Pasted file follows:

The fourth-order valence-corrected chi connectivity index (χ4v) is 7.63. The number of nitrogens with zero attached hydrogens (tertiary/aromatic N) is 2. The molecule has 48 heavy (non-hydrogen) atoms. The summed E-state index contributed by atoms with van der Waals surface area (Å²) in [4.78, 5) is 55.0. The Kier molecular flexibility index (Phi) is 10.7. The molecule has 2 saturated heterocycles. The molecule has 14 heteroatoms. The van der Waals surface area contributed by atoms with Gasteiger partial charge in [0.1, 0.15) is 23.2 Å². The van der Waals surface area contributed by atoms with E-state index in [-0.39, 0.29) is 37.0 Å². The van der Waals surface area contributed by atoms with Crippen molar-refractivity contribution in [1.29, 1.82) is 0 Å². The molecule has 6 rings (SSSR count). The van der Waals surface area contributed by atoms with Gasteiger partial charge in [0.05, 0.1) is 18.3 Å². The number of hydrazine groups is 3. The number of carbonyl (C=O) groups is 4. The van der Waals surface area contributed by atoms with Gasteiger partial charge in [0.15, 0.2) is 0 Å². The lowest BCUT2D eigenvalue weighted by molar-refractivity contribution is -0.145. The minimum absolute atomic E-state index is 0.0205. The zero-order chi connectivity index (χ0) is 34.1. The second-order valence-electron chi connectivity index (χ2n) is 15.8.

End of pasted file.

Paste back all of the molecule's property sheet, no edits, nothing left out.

The fourth-order valence-corrected chi connectivity index (χ4v) is 7.63. The number of nitrogens with zero attached hydrogens (tertiary/aromatic N) is 2. The molecule has 48 heavy (non-hydrogen) atoms. The summed E-state index contributed by atoms with van der Waals surface area (Å²) in [4.78, 5) is 55.0. The Kier molecular flexibility index (Phi) is 10.7. The molecule has 2 saturated heterocycles. The molecule has 14 heteroatoms. The van der Waals surface area contributed by atoms with Gasteiger partial charge in [0.1, 0.15) is 23.2 Å². The van der Waals surface area contributed by atoms with E-state index in [-0.39, 0.29) is 37.0 Å². The van der Waals surface area contributed by atoms with Crippen molar-refractivity contribution in [1.29, 1.82) is 0 Å². The molecule has 6 rings (SSSR count). The van der Waals surface area contributed by atoms with Gasteiger partial charge in [0.05, 0.1) is 18.3 Å². The number of hydrazine groups is 3. The number of carbonyl (C=O) groups is 4. The van der Waals surface area contributed by atoms with Gasteiger partial charge in [0.15, 0.2) is 0 Å². The lowest BCUT2D eigenvalue weighted by molar-refractivity contribution is -0.145. The minimum absolute atomic E-state index is 0.0205. The zero-order chi connectivity index (χ0) is 34.1. The second-order valence-electron chi connectivity index (χ2n) is 15.8.